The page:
Questions about Ukraine's place in the world have largely been lost in the joyous din of our 'Orange Revolution.' But Ukraine's born-again democracy obliges us to assume a more exposed role in a complex world: to wonder where and in what sort of Europe Ukraine fits; what balance it should strike between Russia and Europe; and how it should find the self-assurance needed to play its full part in world affairs.
It would be folly to suggest that Ukrainians start with a blank slate. Centuries of being part of the Russian and Soviet empires have, in different ways, shaped how Ukrainians view their country and its interests.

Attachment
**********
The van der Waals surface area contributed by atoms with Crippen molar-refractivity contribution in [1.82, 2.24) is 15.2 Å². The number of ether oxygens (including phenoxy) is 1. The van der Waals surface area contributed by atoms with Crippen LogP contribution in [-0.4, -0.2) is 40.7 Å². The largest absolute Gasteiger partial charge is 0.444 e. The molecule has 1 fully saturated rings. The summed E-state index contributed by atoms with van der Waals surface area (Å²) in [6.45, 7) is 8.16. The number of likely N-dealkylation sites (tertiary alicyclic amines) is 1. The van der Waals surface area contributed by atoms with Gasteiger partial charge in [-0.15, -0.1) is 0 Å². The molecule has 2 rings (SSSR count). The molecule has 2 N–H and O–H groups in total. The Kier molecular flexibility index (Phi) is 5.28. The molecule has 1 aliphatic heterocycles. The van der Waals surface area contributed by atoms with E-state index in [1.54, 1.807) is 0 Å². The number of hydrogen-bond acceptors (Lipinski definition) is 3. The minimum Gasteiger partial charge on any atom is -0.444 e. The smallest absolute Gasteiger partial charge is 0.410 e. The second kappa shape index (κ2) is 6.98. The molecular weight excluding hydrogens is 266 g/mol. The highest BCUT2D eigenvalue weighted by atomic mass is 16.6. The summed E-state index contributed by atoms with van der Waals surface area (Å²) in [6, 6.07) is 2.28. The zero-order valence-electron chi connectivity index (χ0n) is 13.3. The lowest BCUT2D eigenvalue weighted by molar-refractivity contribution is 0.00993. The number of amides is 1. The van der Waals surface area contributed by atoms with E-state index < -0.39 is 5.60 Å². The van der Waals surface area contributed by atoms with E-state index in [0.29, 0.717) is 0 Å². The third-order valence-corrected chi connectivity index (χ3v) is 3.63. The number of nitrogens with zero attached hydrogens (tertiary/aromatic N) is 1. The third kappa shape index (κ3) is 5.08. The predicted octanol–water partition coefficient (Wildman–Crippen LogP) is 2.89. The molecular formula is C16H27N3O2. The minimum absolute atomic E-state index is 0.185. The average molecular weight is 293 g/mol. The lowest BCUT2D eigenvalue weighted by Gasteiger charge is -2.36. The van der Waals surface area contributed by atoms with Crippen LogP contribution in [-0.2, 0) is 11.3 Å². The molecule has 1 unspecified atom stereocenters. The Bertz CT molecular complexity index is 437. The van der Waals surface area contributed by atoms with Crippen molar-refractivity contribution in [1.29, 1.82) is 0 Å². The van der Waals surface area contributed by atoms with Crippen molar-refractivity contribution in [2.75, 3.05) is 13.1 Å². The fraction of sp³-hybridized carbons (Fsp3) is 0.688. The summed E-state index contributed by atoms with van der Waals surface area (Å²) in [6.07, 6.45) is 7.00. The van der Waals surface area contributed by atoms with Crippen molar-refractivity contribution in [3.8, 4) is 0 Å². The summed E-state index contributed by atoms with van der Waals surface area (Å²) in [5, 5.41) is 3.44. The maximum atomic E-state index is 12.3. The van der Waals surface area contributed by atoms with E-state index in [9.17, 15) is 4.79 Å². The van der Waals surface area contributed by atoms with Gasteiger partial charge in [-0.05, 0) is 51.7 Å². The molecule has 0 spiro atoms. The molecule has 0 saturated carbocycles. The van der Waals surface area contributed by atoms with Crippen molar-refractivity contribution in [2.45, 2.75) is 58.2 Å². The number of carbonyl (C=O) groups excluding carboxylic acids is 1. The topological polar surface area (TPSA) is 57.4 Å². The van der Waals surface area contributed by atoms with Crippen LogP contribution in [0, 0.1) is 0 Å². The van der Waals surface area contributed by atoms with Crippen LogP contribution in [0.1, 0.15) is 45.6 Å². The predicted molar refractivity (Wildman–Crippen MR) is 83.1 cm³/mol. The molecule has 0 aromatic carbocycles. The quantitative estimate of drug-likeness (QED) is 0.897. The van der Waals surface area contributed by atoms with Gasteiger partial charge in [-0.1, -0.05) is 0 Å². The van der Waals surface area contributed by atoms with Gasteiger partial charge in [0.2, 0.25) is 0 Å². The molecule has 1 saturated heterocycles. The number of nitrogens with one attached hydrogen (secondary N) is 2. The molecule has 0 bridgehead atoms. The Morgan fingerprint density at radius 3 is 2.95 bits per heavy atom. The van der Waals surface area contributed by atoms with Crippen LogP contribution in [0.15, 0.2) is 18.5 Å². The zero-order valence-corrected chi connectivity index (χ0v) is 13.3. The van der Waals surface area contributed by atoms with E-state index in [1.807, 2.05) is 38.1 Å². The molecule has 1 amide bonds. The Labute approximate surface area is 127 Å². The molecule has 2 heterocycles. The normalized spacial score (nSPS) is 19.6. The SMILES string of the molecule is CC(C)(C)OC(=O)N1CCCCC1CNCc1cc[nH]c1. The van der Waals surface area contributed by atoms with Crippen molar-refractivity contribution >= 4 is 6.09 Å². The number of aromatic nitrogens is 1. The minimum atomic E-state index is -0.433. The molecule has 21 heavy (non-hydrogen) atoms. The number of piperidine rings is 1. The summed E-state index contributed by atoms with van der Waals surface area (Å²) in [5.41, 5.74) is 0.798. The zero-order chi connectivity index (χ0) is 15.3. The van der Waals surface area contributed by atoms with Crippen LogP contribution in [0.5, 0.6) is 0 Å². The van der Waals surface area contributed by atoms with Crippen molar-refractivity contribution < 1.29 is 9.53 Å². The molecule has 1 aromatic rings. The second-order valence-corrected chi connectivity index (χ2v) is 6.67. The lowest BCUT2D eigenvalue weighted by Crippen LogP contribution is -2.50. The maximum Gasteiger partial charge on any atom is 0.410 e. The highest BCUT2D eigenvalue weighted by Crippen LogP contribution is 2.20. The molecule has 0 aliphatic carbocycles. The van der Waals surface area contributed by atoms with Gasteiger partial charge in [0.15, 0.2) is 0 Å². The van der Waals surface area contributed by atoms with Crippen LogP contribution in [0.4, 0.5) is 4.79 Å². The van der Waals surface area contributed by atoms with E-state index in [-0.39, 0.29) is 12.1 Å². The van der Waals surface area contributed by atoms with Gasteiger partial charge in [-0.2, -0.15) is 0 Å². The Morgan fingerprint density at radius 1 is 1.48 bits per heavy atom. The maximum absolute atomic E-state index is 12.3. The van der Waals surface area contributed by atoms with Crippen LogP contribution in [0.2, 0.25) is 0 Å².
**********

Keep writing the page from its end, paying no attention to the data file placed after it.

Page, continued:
One consequence of this is that Ukrainians are usually shy about asserting Ukraine's independent interests plainly, or expressing national pride. Politicians here often obscure arguments about foreign policy with cyphers and taboos, and encourage a provincial view of international affairs. Some prefer to believe that foreign policy is best conducted with our heads in the sand.
But independence, and the coming of true democracy, made Ukraine into a country like any other. Most Ukrainians recognize that fact and talk purposefully about their place and role in the world, as nerve wracking as the people who are nostalgic for the Soviet Union find that phenomenon.